STUDY: Deaf individuals are more likely to experience domestic violence than hearing individuals

CLEVELAND - Deaf individuals are one and a half times more likely to be victims of relationship violence than hearing individuals, according to research out of the Rochester Institute of Technology.

"He would grab me, push me down, kept pushing me down, hitting me," said Dawn Marie Fucile, a Cleveland resident who is deaf. She spoke through an interpreter.

Fucile recalls her three-year abusive relationship which she says happened in Parma two decades ago.

"He got a hold of me and threw me physically, coffee table," she said of her ex-boyfriend who is also deaf. "I missed it by just an inch."

Fucile, who is 48 years old, said she finally mustered up the strength to call the police. Twice, officers came to her house. Twice, they left without arresting the man.

"Both of the officers that were there, I could understand them, but they were being like 'oh poor you. You can't communicate," she added.

Fucile said the lack of communication services and education among police at that time contributed to a lack of help.

"We know that there are more victims that are deaf and hard of hearing that don't have access to information or services, and that's a big problem," said Linda Johanek, CEO of the Domestic Violence & Child Advocacy Center in Cleveland.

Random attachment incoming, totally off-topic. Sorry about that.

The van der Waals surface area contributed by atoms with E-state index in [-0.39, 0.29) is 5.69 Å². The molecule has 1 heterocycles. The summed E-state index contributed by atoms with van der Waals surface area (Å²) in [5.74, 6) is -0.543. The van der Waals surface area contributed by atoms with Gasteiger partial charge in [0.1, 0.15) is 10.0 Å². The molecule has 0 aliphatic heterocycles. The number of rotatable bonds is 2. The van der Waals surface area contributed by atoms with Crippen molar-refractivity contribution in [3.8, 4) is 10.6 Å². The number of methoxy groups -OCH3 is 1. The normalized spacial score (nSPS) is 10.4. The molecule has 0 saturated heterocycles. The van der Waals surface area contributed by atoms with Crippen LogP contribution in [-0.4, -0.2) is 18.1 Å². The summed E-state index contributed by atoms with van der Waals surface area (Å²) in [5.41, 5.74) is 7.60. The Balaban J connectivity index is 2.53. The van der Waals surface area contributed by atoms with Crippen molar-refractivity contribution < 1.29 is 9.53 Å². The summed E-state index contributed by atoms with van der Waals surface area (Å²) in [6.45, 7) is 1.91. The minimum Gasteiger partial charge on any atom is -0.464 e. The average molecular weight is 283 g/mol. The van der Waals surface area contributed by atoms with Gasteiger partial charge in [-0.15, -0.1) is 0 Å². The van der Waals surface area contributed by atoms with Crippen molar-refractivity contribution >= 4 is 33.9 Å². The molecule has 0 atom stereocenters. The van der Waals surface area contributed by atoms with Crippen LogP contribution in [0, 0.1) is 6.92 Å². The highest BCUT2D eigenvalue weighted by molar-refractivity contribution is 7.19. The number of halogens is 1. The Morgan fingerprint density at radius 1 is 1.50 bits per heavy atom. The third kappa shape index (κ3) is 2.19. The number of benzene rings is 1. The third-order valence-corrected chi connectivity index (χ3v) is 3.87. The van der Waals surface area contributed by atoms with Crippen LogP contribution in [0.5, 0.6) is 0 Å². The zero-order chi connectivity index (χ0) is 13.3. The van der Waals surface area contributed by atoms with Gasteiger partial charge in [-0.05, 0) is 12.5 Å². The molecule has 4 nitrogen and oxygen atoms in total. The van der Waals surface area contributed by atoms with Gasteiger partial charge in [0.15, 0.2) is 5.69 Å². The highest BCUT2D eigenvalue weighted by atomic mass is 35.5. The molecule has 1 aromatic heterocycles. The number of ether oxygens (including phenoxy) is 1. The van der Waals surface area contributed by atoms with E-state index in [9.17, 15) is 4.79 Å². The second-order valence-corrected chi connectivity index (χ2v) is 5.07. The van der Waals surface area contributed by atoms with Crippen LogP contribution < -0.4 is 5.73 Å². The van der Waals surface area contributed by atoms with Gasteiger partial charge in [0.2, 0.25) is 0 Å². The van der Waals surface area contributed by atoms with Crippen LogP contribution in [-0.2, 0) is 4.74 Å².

Johanek, with help from the Cleveland Hearing and Speech Center and Cleveland Police, are trying to reverse the problem, which Johanek and Fucile said is only exacerbated by the fact that the deaf community is tight-knit. For a member, it is difficult to break away, no matter the circumstance.

Through a federal grant, the domestic violence center, its shelter and all five police districts have iPads equipped with video remote interpreters. Officers can take the iPads with them on calls.

Fucile said the technology is a big step in the right direction.

"Do not be afraid to ask for help," she added. "I got help because I decided to move on."

Parma police said they now use a text messaging service to communicate with deaf individuals. For in-depth interviews, Parma and Cleveland police said they bring in live interpreters.

Fucile said her ex-boyfriend was eventually charged and convicted of domestic violence.

If you are in an abusive relationship, you're encouraged to call police, the Domestic Violence & Child Advocacy Center at 216-391-HELP or Maria O'Neil Ruddock at the Cleveland Hearing & Speech Center, 216-325-7552.

 

Print this article Back to Top